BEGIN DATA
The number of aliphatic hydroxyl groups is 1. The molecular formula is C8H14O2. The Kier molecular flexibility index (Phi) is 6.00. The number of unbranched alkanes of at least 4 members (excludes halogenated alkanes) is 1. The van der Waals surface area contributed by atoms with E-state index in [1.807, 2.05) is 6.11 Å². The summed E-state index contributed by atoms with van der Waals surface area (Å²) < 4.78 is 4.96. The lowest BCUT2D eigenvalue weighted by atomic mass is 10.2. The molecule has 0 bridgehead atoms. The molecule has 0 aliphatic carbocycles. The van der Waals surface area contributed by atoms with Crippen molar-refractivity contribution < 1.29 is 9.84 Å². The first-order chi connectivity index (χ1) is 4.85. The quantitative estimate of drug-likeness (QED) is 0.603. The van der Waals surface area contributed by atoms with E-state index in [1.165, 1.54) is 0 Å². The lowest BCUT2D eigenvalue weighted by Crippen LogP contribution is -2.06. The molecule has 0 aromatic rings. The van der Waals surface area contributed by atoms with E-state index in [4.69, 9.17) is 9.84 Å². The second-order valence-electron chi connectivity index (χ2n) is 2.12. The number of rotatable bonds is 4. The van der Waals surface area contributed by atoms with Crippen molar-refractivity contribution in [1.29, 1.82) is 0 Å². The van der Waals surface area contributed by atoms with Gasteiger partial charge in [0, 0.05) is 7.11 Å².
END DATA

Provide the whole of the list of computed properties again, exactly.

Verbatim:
The number of aliphatic hydroxyl groups is 1. The molecular formula is C8H14O2. The Kier molecular flexibility index (Phi) is 6.00. The number of unbranched alkanes of at least 4 members (excludes halogenated alkanes) is 1. The van der Waals surface area contributed by atoms with E-state index in [1.807, 2.05) is 6.11 Å². The summed E-state index contributed by atoms with van der Waals surface area (Å²) < 4.78 is 4.96. The lowest BCUT2D eigenvalue weighted by atomic mass is 10.2. The molecule has 0 bridgehead atoms. The molecule has 0 aliphatic carbocycles. The van der Waals surface area contributed by atoms with Crippen molar-refractivity contribution < 1.29 is 9.84 Å². The first-order chi connectivity index (χ1) is 4.85. The quantitative estimate of drug-likeness (QED) is 0.603. The van der Waals surface area contributed by atoms with E-state index in [1.165, 1.54) is 0 Å². The lowest BCUT2D eigenvalue weighted by Crippen LogP contribution is -2.06. The molecule has 0 aromatic rings. The van der Waals surface area contributed by atoms with E-state index in [4.69, 9.17) is 9.84 Å². The second-order valence-electron chi connectivity index (χ2n) is 2.12. The number of rotatable bonds is 4. The van der Waals surface area contributed by atoms with Crippen molar-refractivity contribution in [1.29, 1.82) is 0 Å². The van der Waals surface area contributed by atoms with Gasteiger partial charge in [0, 0.05) is 7.11 Å².